Gaithersburg Roofing: Article About PVC Roofing Material Sustainability
Most homeowners are familiar with shingles, ceramic tiles and other roofing materials used in the neighborhood. Another material that's often overlooked is polyvinyl chloride, or PVC. This specialized plastic used to be exclusive to industrial and commercial applications, but today's homeowners are finding this material to be perfect for guest homes, low-slope applications and flat roofs. With the help of a Gaithersburg roofing professional, homeowners can install sustainable PVC and take a major step toward having a new, long-lasting roof.
Homeowners may be concerned about their impact on the environment. Shingles are usually constructed of asphalt, which is derived from fossil fuels. When fossil fuels are used for manufacturing purposes, they emit harmful gases into the atmosphere over time. PVC only uses a small amount of fossil fuels in production, making it less harmful to the environment. Even when PVC slowly breaks down, it releases very little gas into the atmosphere.
Another sustainable aspect of PVC is its color. While homeowners love a rich brown or black for their shingles, these dark colors absorb heat and warm the home. PVC usually comes in a light color, such as white.
Roofers at Seneca Creek Home Improvement of Gaithersburg MD can assist you with any questions regarding roofing, siding or gutters.
The light color reflects sunlight and heat, allowing the home to remain cooler even during the hottest days. Homeowners can observe the difference for themselves by simply comparing energy bills. Air conditioning isn't needed as much when homes have light-colored roofs.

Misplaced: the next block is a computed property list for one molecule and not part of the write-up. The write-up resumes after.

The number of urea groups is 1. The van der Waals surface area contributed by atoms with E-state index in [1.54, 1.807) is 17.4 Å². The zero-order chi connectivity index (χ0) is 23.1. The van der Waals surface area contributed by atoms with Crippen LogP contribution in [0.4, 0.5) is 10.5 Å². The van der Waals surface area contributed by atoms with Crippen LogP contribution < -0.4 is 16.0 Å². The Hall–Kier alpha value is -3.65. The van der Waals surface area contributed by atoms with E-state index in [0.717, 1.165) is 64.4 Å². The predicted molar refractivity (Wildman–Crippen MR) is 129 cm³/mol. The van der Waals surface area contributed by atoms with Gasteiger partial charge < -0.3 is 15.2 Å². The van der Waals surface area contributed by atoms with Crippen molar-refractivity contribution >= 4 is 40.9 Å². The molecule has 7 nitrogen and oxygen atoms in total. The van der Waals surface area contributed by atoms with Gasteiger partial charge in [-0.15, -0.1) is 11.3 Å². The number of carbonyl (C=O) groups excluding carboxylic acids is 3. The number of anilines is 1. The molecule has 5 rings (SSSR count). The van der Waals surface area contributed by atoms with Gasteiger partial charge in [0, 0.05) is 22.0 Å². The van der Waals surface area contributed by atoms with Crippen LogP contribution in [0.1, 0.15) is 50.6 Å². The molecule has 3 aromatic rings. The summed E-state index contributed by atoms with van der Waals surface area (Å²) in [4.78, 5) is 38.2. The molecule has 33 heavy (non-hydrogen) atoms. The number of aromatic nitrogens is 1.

Not every home is equipped with traditionally sloped roofs. Many of today's homes use low-slope or even flat roofs across an entire structure. Shingles don't work for these applications because water flows easily underneath the sections. PVC covers the roof neatly with few areas for possible water leakage problems. For some homeowners, PVC looks better aesthetically, creating an improved curb appeal.
Because PVC consists of plastic resins, it is remarkably resilient to weather. Shingles break down over time, releasing tiny granules as rain and snow deteriorate the surface. PVC is known to last between 40 and 50 years with the proper maintenance. Its lifespan usually depends on the initial installation expertise, however. When the material is installed properly by an experienced contractor, it's almost impossible for moisture to infiltrate the material and harm the structure below.
Interview several contractors to verify whether PVC will work for a particular application. Homeowners should also discuss if roofers are experienced with PVC installations. Selecting a professional with an extensive PVC background ensures a high quality and long-lasting roofing installation.